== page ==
The need for the City of Fort Lauderdale's first fire
department became apparent in 1912 as the result of a
disastrous fire in the City's downtown district that destroyed
nearly everything between Wall Street and New River on
both sides of Brickell Avenue (now SW 1st Avenue). The
town had just been incorporated in 1911 and following
the fire the City Council voted to purchase its first
fire equipment. About the same time, the City also formed
its first volunteer fire department. The department did
not have a permanent home until 1913, when the first fire
station was built at Andrews Avenue and SW 2nd Street.
The first paid fire chief started in 1917 at a salary
of $25 per month.
From these humble beginnings, the Fort Lauderdale Fire-Rescue
Department has grown into an organization of more than
400 individuals working from 13
stations located strategically throughout the City.
The department uses the most modern fire-rescue equipment
and techniques to deliver fire and emergency medical services
to the residents and visitors of Fort Lauderdale.
Since 1912, there have been many changes in personnel,
equipment, techniques and station locations. Some of the
highlights include (stations are referenced using their
current/modern number designations):
1920s - The City's
first paid firefighter starts working at a salary of $150
per month for 24 hours a day, seven days a week. The department's
first ladder truck is purchased. The original Station
3 is built in 1925, followed by Station
8 in 1927.
1930s - Fort Lauderdale
is given an honorable mention in fire prevention from
the National Board of Fire Underwriters.
1940s - By 1940,
there are 19 firefighters with seven vehicles serving
18,000 full-time residents and a nearly equal number of
"snowbirds." The "Kelly Day" system
is officially adopted in 1947, reducing the workweek from
84 to 72 hours. Station
2, originally opened in 1913, moves from City Hall
to 301 N. Andrews Avenue in 1948.
1950s - With the
establishment of the three-platoon system, the number
of firefighters rose to 107 in 1957. Stations
13, 16 and 29 open.
1960s - The first
fireboat is purchased in 1964. In 1969, the 242-person
department is named the best fire-preventing department
in its class in Florida. Five more fire stations are added,
49 and 53.
1970s - The first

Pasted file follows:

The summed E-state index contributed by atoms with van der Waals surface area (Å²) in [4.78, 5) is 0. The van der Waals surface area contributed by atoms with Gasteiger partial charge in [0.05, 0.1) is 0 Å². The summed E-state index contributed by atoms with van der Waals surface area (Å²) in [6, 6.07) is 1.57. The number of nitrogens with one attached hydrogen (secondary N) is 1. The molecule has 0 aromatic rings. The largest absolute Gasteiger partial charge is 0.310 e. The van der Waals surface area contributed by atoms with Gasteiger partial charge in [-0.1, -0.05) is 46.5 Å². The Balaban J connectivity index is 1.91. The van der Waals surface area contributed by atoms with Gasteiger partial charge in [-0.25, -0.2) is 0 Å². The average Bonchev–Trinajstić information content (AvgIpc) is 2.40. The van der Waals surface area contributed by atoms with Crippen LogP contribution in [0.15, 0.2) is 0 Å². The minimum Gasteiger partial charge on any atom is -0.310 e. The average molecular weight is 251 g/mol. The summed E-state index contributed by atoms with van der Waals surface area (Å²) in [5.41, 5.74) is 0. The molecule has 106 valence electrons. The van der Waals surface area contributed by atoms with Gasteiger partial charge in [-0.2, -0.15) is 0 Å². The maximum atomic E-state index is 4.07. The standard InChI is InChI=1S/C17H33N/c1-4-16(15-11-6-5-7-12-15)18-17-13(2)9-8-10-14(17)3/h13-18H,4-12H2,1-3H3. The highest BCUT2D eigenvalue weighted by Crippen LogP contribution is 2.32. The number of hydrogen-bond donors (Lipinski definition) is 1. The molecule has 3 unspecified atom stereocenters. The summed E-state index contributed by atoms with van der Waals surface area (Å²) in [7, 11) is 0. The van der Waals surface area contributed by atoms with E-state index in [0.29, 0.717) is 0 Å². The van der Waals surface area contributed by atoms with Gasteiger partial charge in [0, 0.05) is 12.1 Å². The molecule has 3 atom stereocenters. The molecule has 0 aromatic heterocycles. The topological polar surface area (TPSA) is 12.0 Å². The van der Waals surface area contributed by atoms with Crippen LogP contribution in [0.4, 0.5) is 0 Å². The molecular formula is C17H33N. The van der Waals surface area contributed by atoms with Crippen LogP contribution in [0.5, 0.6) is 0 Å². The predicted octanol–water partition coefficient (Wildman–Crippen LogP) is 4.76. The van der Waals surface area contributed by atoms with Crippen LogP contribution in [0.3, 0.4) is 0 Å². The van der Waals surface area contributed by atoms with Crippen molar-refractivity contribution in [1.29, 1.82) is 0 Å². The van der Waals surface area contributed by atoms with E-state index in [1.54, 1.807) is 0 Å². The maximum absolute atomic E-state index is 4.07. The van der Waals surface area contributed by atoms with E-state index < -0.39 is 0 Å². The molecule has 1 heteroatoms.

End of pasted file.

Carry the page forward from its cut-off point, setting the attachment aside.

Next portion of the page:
black firefighter joins the department in 1970, followed
in 1975 by the first firefighter who is also a paramedic.
opens in 1971. The first female firefighters (five in
all) are hired in 1978.
1980s - The Firefighter's
Insurance Trust Fund is established and the Fort Lauderdale
Fire Department is 100 percent unionized. In 1985, Station
3 moves to its current location on SW 4th Avenue and
opens on NW 21st Avenue.
1990s - In 1996,
Engine 46 is named "the busiest engine company in
On March 1, 2000, the first female was promoted to hold the title of Deputy Fire Chief in the history of the City.
On September 11, 2001, within hours of the terrorist attacks, six Fort Lauderdale firefighters leave for New York with a 72-member team to assist with the rescue efforts at Ground Zero. That same year, ground is broken at 528 NW Second Street for a new combined Fire-Rescue station and administration building.
In 2004, voters approved a $40 million bond issue to build, renovate and upgrade 10 fire stations. Plans aimed to hardened fire stations to hurricane forces, further reduce response times and accommodate population growth.
In 2009, the City’s Fire-Rescue Department responded to 41,000 incidents. Operational enhancements included opening Fire Stations 3, 29, and 49.
In late 2010, progress on other stations continued to move forward.
- Fire Station 46: Planning stage (Mills Pond Park)
- Fire Station 35: Planning stage (Commercial Blvd/Church Property)
- Fire Station 13: To be reviewed (Feasibility Study)
- Fire Station 54: To be reviewed (Feasibility Study)
- Fire Station 8: To be reviewed (Feasibility Study)
The Future - Building on a legacy of almost 100 years of service, the future is bright for the men and women of Fort Lauderdale Fire-Rescue and the people we serve. Strong leadership, dedicated personnel, persistent training, state-of-the-art technology and upgraded facilities are key to saving lives and protecting property for this generation and generations to come.
Fort Lauderdale Fire & Safety Museum
For a hands-on historical experience, please visit the Fort Lauderdale Fire & Safety Museum.